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Debugging CircleCI Builds - 3 Tips

Our Europe-based correspondent and senior dev Richie discusses fixing broken things.

Ever found yourself in the situation where your tests are running nicely locally, but when you go to run them on CI, something is breaking?

When that happens, I tend to find myself in this painfully slow feedback loop writing commit message after commit message something like:

fix ci build  or try new fix for ci  or even fix broken fix for ci 

By the time I’m done, I’ve given up the pretence of good commit messages and am writing:

fix again  and  fix again  and then just plain old  fix 

If this sounds familiar, here’s three tips to help with your debugging. These tips are CircleCI specific because that’s what I have experience with – though it’s likely TravisCI and other solutions have similar things you can try.

Tip 1. Use Rebuild With SSH

This is your go-to. There’s a twirl down button beside rebuild with the name rebuild with ssh.

Screenshot from CircleCI showing dropdown menu options saying Rebuild, Rebuild without cache, Rebuild with SSH

Clicking that will fire up a new build, provide you with an ip address to ssh into, keeping the build up for 30 mins after your tests have run.

Screenshot of a message from CircleCI explaining a new build is enabled and providing an ip address to ssh into, keeping the build up for 30 mins after tests have run.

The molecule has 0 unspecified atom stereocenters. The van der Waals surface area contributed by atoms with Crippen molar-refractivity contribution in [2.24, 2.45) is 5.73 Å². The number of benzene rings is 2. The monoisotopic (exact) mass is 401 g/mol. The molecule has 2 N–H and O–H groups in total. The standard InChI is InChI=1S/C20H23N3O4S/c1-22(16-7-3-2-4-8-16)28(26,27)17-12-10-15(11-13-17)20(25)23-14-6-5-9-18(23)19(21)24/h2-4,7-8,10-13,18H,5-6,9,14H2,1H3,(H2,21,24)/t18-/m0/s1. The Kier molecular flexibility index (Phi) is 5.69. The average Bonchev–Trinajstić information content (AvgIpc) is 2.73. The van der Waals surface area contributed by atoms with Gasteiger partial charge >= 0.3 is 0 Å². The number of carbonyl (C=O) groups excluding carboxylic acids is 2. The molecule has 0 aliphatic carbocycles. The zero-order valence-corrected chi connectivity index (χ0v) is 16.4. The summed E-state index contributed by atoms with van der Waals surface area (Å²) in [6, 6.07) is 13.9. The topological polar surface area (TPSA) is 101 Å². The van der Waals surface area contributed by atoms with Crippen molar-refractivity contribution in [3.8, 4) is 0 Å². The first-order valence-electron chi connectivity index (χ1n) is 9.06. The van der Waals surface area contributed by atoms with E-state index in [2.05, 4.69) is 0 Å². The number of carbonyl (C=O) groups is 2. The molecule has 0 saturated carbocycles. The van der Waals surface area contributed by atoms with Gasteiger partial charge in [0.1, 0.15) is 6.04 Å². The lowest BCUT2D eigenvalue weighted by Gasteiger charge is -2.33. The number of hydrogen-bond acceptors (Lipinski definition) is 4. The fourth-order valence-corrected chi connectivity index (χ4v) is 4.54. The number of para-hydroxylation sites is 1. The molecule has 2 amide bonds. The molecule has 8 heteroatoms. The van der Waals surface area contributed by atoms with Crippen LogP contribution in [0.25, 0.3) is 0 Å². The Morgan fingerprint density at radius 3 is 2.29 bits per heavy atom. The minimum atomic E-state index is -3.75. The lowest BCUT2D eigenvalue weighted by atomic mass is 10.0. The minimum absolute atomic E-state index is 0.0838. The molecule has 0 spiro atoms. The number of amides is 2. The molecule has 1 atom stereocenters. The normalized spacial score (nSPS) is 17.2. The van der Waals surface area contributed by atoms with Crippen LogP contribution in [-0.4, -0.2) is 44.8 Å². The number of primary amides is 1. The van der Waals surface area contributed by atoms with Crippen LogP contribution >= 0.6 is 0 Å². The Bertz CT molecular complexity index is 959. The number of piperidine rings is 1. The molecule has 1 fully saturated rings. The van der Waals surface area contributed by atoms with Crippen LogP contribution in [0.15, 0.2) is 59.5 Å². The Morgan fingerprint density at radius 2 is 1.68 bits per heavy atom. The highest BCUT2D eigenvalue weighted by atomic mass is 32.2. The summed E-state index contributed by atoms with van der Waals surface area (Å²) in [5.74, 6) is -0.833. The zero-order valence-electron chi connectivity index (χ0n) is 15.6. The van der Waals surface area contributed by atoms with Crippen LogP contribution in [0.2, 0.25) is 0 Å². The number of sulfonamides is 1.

You can jump in there and re-run tests, experiment and debug. Just remember what steps you took so you can adjust your local setup and commit the changes.

Tip 2. Create Build Artifacts

Another technique you might make use of is build artifacts. CircleCI creates an empty directory at the start of each build and sets the  $CIRCLE_ARTIFACTS  environment variable to the path of this directory. At the end of each build, anything you save in there will be available via the artifacts tab on the build page.

Screenshot from CircleCi showing the Artifacts tab on the build page

They are also available via the browser at:

 This is good for things like log files or failure screenshots which many test frameworks can be configured to produce on failures.

Tip 3. Debug Browser Tests With Your Own Local Browser

This one is the Mac Daddy of awesome.

I’m pretty sure I actually did a sort of twirl (like this monkey) when I discovered this.

Gorilla in an enclosure, spinning around until it falls over on the floor

The gist of this one is that when you ssh onto a build VM you can pass the flag -L  with <local port>:localhost:<vm port>  as the argument like so:

ssh -p 64625 ubuntu@ -L 8080:localhost:3000

When this command runs (and assuming you have a web server up and running on the VM on the port you specified, in this case :3000 ), when you visit http://localhost:8080  on your local machine with your favourite browser, you will be able to see what’s going on with your headless VM and then debug it. This is incredibly handy when trying to debug headless selenium tests using ChromeDriver so definitely try it out.

Gif of a man with serious face and seemingly rubber arms flapping in front of and behind him as he also jiggles his legs and the words party hard flash in the image

That’s it! Happy debugging 🙂

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